also remove all of 2010 games from the record, including the Sugar Bowl (which also takes away their B1G co-title) 

Go Blue !


June 8th, 2011 at 3:56 PM ^

4 year postseason ban.  15 scholarships over 4 years. Vacated wins of the 08, 09 and 10 seasons.  Vacated Sugar Bowl and Rose Bowl wins.

If they investigate further back:  Possible vacating of 02 national championship.

U of M in TX

June 8th, 2011 at 3:56 PM ^

Where the closest prediction gets a shirt?

My vote is for vacated wins for all of 2010, including the Sugar Bowl, an 8 scholarship penalty for 5 years (40 total) and a 5 year bowl ban for duping the NCAA before the Sugar Bowl.


June 8th, 2011 at 3:59 PM ^

is still pending. I wonder if the NCAA will even look into more or will just issue a blanket punishment on principal. They also have to look at the other kids added onto the tat-5 and see about suspending them for this year, or lumping them into revoking last year, then they have to look into former players who were named as receiving benefits and rule on revoking past seasons, then they have to look at extending the statute of limitations to go after the Clarret years. LOIC is a guarantee. TSIO said "we've conducted a painstaking search and there's nothing wrong going on," then they had that press conference, then they gave compliance the best possible review they could. If a few reporters could find all this dirt then the AD and Compliance could have. The ban and scholarships will be bigger than u$c, though. u$c was for one player, this is for more than 40 over a decade, and Tressel embarrassed the NCAA royally with the Sugar Bowl fiasco to top it off. They're doomed.



June 8th, 2011 at 4:03 PM ^

If any more comes out I predict: Death Penalty. 

Let's not forget that Ohio was on a 3 year probation 2006 to 2009 and the death penalty legislation is clear.

In 1985, in response to rampant violations at several schools, the NCAA Council passed the "repeat violator" rule. The rule stipulates that if a second major violation occurs at any institution within five years of being on probation in the same sport or another sport, that institution can be barred from competing in the sport involved in the second violation for either one or two seasons. 


Picktown GoBlue

June 8th, 2011 at 9:07 PM ^

can help us out here (Jim O'Brien's entry):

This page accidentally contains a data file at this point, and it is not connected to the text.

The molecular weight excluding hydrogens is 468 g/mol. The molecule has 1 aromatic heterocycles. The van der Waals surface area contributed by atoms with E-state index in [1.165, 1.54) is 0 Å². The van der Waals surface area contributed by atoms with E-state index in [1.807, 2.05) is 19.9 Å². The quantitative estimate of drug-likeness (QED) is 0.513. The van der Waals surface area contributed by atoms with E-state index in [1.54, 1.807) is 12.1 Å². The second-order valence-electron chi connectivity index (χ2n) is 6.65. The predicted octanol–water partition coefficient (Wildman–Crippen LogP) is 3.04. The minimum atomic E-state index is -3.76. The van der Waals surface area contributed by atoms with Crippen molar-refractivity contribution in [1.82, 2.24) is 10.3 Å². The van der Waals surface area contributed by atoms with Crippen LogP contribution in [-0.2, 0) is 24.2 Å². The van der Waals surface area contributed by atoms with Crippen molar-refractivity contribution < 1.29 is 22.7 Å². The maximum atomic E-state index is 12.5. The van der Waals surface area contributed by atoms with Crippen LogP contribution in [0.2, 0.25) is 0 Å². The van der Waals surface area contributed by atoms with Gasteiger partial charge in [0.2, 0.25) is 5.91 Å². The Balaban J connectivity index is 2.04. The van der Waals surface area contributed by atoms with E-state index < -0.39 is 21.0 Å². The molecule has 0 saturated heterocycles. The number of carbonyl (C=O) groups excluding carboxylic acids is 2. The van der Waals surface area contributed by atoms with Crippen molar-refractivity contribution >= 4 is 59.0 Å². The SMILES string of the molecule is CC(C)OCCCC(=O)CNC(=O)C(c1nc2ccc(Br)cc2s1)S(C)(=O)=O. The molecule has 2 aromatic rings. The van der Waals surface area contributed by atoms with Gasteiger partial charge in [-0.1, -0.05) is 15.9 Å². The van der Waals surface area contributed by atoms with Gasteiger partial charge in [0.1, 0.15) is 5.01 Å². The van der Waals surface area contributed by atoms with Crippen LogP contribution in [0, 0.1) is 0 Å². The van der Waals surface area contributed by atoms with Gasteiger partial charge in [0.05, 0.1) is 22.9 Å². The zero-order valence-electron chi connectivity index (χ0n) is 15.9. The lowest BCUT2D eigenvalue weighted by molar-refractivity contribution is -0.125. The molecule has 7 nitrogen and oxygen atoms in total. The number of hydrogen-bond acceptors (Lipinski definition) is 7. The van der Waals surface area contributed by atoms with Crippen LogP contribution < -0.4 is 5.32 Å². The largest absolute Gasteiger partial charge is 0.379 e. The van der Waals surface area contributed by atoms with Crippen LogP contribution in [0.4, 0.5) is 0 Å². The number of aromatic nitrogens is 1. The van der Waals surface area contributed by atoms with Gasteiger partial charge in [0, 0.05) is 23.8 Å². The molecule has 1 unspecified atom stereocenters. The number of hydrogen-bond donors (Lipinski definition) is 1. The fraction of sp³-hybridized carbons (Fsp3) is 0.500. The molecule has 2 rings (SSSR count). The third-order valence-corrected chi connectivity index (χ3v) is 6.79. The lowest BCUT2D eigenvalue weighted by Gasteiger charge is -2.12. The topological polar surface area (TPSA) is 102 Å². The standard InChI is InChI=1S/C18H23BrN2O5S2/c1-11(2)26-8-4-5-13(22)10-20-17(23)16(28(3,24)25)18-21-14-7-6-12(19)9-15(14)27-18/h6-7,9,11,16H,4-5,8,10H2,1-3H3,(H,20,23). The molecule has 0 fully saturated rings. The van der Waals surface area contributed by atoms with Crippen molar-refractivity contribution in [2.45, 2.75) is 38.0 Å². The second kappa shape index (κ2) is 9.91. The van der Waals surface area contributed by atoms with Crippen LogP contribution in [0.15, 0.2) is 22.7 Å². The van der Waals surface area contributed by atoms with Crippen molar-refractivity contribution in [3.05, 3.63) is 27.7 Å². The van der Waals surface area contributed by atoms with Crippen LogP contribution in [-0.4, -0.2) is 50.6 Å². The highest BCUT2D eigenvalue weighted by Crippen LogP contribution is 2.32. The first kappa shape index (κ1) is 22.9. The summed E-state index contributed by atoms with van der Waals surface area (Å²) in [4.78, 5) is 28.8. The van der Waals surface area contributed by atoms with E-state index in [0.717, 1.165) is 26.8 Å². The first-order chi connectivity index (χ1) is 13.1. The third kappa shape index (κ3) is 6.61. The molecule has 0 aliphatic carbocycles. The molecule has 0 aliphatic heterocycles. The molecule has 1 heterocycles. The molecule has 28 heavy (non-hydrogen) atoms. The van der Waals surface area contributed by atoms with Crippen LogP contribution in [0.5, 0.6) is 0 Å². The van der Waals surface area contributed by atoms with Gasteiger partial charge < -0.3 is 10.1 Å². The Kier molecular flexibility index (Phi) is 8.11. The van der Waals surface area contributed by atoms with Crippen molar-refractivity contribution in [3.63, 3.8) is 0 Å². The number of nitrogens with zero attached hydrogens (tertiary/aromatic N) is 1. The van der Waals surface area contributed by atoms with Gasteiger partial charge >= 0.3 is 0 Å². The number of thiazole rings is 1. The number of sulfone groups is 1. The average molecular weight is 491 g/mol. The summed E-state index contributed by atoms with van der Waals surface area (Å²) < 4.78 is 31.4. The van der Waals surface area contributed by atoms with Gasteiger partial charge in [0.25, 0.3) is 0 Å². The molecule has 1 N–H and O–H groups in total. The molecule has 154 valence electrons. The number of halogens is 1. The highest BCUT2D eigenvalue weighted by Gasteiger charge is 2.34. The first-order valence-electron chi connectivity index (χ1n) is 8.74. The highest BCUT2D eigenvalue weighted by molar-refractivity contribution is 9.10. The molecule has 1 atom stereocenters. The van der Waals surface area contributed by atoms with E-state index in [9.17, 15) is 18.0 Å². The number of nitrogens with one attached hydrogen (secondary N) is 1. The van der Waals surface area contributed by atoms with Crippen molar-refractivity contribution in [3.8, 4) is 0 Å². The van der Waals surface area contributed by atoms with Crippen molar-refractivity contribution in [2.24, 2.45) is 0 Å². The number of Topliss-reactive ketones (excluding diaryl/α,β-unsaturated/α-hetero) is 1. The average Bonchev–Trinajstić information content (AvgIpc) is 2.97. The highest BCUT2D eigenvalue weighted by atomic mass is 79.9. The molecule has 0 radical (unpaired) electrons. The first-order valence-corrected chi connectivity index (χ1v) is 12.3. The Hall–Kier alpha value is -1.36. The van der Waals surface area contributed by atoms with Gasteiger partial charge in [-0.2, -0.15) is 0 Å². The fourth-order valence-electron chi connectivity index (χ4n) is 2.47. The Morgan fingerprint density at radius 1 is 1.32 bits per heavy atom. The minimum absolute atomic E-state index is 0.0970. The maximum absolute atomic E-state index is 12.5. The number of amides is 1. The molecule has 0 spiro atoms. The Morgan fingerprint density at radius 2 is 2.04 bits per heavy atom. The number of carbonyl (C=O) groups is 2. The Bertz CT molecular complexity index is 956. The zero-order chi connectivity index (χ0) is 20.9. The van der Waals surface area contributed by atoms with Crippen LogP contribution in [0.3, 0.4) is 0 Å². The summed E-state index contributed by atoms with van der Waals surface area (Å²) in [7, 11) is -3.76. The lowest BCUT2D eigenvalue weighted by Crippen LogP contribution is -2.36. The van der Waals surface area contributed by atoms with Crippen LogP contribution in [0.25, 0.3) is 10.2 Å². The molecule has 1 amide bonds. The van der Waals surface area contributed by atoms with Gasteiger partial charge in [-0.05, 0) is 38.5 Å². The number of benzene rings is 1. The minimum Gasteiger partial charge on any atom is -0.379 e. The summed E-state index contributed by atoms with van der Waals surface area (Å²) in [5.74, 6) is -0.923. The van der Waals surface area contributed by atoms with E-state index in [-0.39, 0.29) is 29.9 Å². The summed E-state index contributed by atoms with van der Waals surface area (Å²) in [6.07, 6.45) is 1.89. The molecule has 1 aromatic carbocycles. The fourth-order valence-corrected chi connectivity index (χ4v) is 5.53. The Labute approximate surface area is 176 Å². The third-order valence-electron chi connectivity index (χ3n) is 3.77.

In September 1998, Coach O’Brien was recruiting Alex Radojevic, a foreign national from Yugoslavia. Coach O’Brien sent $6,000 to Radojevic's mother. Radojevic ultimately did not play for Ohio State after signing a contract to play professional basketball, and Coach O'Brien did not share the facts of the loan with Ohio State’s athletic director, Andy Geiger, until April 24, 2004.[2]

At 8:30 a.m. on June 8, 2004, without any prior discussion, Mr. Geiger handed Coach O’Brien a letter notifying him of his immediate termination. The conduct that the University identified as justifying its conclusion that he had violated an NCAA rule and thereby materially breached the Agreement was his provision of financial assistance to the Radojevic family. The letter did not address the rules violations involving another player on the team, Boban Savovic, which were not known at the time but would eventually lead to the severe NCAA sanctions and O'Brien's ban from coaching.

Savovic was also from Yugoslavia, but actually played for the Buckeyes from 1999 to 2002. He was later found to have received improper benefits and to have committed academic fraud. The NCAA in 2006 gave Ohio State three years' probation and ordered it to pay back all tournament money earned from 1999-2002 when Savovic was on the Buckeyes' roster. In addition, Ohio State was forced remove all references to team accomplishments from those years and vacate all team wins.

However, in November 2004, O’Brien brought a lawsuit against the Ohio State University in the Ohio Court of Claims and was awarded $2.4 million for Ohio State’s wrongful termination of his contract, because he was fired prior to any NCAA finding. Ohio State appealed the decision to the Ohio Court of Appeals and the Ohio Supreme Court and the decision was upheld.

The NCAA banned O'Brien from coaching in 2006. On January 31, 2008, an NCAA appeals committee lifted all restrictions on his hiring.[3]

and the current Notice of Allegations already states